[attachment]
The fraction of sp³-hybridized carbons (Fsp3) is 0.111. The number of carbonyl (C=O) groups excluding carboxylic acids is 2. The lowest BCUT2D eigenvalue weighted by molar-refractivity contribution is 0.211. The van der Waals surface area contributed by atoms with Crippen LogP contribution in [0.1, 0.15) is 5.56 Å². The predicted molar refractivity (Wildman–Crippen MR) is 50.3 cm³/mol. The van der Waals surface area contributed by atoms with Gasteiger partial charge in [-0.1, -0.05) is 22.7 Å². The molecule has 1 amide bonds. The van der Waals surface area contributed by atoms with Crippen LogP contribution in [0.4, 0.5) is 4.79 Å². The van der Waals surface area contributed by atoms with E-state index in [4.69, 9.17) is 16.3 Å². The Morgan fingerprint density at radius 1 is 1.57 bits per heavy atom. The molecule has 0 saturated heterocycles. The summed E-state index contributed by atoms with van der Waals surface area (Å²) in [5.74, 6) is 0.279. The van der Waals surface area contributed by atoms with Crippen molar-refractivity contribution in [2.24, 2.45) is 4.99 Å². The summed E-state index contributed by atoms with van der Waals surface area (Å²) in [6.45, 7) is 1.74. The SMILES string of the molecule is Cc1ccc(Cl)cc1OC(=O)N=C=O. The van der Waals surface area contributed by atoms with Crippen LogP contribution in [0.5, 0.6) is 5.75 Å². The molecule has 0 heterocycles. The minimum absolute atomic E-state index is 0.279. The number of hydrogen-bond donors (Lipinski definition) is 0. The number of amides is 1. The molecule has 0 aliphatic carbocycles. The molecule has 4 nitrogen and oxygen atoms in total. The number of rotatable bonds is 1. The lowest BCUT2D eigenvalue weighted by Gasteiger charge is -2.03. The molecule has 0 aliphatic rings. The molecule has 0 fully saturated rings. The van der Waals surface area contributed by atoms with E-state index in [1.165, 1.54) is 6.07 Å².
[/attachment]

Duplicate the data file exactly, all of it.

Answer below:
The fraction of sp³-hybridized carbons (Fsp3) is 0.111. The number of carbonyl (C=O) groups excluding carboxylic acids is 2. The lowest BCUT2D eigenvalue weighted by molar-refractivity contribution is 0.211. The van der Waals surface area contributed by atoms with Crippen LogP contribution in [0.1, 0.15) is 5.56 Å². The predicted molar refractivity (Wildman–Crippen MR) is 50.3 cm³/mol. The van der Waals surface area contributed by atoms with Gasteiger partial charge in [-0.1, -0.05) is 22.7 Å². The molecule has 1 amide bonds. The van der Waals surface area contributed by atoms with Crippen LogP contribution in [0.4, 0.5) is 4.79 Å². The van der Waals surface area contributed by atoms with E-state index in [4.69, 9.17) is 16.3 Å². The Morgan fingerprint density at radius 1 is 1.57 bits per heavy atom. The molecule has 0 saturated heterocycles. The summed E-state index contributed by atoms with van der Waals surface area (Å²) in [5.74, 6) is 0.279. The van der Waals surface area contributed by atoms with Crippen molar-refractivity contribution in [2.24, 2.45) is 4.99 Å². The summed E-state index contributed by atoms with van der Waals surface area (Å²) in [6.45, 7) is 1.74. The SMILES string of the molecule is Cc1ccc(Cl)cc1OC(=O)N=C=O. The van der Waals surface area contributed by atoms with Crippen LogP contribution in [0.5, 0.6) is 5.75 Å². The molecule has 0 heterocycles. The minimum absolute atomic E-state index is 0.279. The number of hydrogen-bond donors (Lipinski definition) is 0. The number of amides is 1. The molecule has 0 aliphatic carbocycles. The molecule has 4 nitrogen and oxygen atoms in total. The number of rotatable bonds is 1. The lowest BCUT2D eigenvalue weighted by Gasteiger charge is -2.03. The molecule has 0 aliphatic rings. The molecule has 0 fully saturated rings. The van der Waals surface area contributed by atoms with E-state index in [1.165, 1.54) is 6.07 Å².